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What I Tell Parents About Treatment for Anaphylaxis

By

Laura E. Marusinec, MD    

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Often, parents find out their child has serious allergies only when he or she experiences anaphylaxis. Anaphylaxis is a serious, life-threatening allergic reaction. Symptoms can progress rapidly after exposure to an allergen (the thing that triggers the reaction) such as food, insect stings, and medications. Children with anaphylaxis commonly have swelling of the airway, trouble breathing, hives, itching, and vomiting. If not treated, anaphylaxis can cause low blood pressure, loss of consciousness, and even death. As an urgent care pediatrician, I am part of a team that may treat your child.

Anaphylaxis can be frightening, but being prepared will help you feel empowered to prevent a dangerous allergic reaction. Do you know all the facts?

Medical Reviewer: William C. Lloyd III, MD, FACS Last Review Date: Nov 6, 2015

2017 Healthgrades Operating Company, Inc. All rights reserved. May not be reproduced or reprinted without permission from Healthgrades Operating Company, Inc. Use of this information is governed by the Healthgrades User Agreement.

Once you arrive at the hospital, we’ll immediately evaluate the situation and begin appropriate treatment. For children with symptoms of anaphylaxis, we will give epinephrine right away. Epinephrine is the single most important treatment for anaphylaxis. Fortunately, if epinephrine is given quickly, it can stop the progression of symptoms and save your child’s life. Along with epinephrine, we may also treat with oxygen, nebulizer treatments, IV fluids, or other oral or IV medications. Rarely, your child may need help breathing or CPR. Although it may be scary, trust that the medical team is prepared to help.

Once improved, your son or daughter will need to be monitored carefully for several hours or longer in the emergency room or hospital. And treatment for anaphylaxis doesn’t stop when you leave the hospital.

When you return home, watch your child carefully and know when to act or get further care. In some cases, symptoms may return hours or even a few days after treatment of anaphylaxis. You may even need to inject epinephrine again.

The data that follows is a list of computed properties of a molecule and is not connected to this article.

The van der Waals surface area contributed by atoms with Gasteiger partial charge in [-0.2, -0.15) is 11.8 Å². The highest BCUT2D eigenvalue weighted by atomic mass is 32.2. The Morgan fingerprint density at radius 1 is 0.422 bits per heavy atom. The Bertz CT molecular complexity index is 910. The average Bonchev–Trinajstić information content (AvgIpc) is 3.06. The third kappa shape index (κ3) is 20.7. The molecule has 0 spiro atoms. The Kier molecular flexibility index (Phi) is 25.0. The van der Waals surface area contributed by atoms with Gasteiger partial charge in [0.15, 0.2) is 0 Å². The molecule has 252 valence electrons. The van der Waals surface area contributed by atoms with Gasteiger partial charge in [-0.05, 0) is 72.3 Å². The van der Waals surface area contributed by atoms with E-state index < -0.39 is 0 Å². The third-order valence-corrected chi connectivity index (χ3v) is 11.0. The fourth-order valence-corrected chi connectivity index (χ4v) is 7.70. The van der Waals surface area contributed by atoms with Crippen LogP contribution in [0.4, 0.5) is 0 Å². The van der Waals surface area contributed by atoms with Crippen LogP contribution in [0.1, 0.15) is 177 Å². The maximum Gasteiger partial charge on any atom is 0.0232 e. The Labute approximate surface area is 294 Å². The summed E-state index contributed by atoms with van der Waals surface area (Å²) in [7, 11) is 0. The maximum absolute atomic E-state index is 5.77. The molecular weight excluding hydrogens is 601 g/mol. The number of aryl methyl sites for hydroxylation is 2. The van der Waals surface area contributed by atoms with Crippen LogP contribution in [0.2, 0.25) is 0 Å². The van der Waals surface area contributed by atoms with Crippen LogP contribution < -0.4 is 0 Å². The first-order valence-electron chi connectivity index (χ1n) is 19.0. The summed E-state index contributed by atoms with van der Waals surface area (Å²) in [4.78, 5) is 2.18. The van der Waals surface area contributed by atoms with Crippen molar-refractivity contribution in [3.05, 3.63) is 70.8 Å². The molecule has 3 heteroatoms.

Give your child medications such as steroids and antihistamines. These are often given in the hospital and continued for several days. In addition, if your child has asthma, inhalers should be continued at home according to directions.

Understand the allergy

As soon as the child has recovered, I advise parents to educate themselves about their child’s allergy. I tell them to get evaluated by an allergist, who will determine what your child is allergic to, form a treatment plan, and help prevent further episodes of anaphylaxis.

Keep a written allergy action plan with your child so it’s clear what to do in an emergency. And provide a medical alert bracelet or necklace to your child to alert others of the risk. Additionally, learn to recognize and avoid triggers. This includes reading food labels, informing others of food allergies, talking to your doctor or pharmacist before giving medications, and reducing exposure to stinging insects.

Prepare and prevent

I also teach parents what they need to know to prevent another allergy emergency. Preventing anaphylaxis is always better than treating it. Don’t leave the hospital without asking your doctor any questions you may have about your child’s treatment plan.

  • The number one thing I tell parents about treatment of anaphylaxis is: when in doubt, give epinephrine and seek immediate medical care. Call 911 or go to the nearest emergency department.

  • If your child has ANY symptoms after being exposed to something that has previously caused a serious allergic reaction or anaphylaxis, give epinephrine right away. This includes seemingly minor symptoms such as itching, a tickle in the throat, or a rash. Anaphylaxis can develop within minutes of these early symptoms.

  • Make sure you are completely comfortable using an epinephrine auto-injector, such as an EpiPen or Twinject. I show parents how to use it with a trainer device. It’s important to practice using it before leaving the hospital so you’re prepared for another emergency. And pick it up to refresh your memory every so often if you haven’t used it in a while.

  • You will need several epinephrine injectors so that one is always available wherever your child is, including at home, friends’ houses, child care, school, and organized activities. Anyone supervising your child needs to know when and how to use it. Teach your child as much as he or she can understand, as well.

Knowing your child is at risk for anaphylaxis can be stressful. However, if you are prepared, you can keep your child safe. 



THIS CONTENT DOES NOT PROVIDE MEDICAL ADVICE. This content is provided for informational purposes and reflects the opinions of the author. It is not a substitute for professional medical advice, diagnosis or treatment. Always seek the advice of a qualified healthcare professional regarding your health. If you think you may have a medical emergency, contact your doctor immediately or call 911.


Laura Marusinec, MD

Laura Marusinec, MD, is a pediatrician with expertise in urgent care and dermatology. She has been in practice for over 17 years. She is also a freelance medical writer and editor.
View her Healthgrades profile >

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Publish Date: Dec 2, 2015

© 2017 Healthgrades Operating Company, Inc. All rights reserved. May not be reproduced or reprinted without permission from Healthgrades Operating Company, Inc. Use of this information is governed by the Healthgrades User Agreement.

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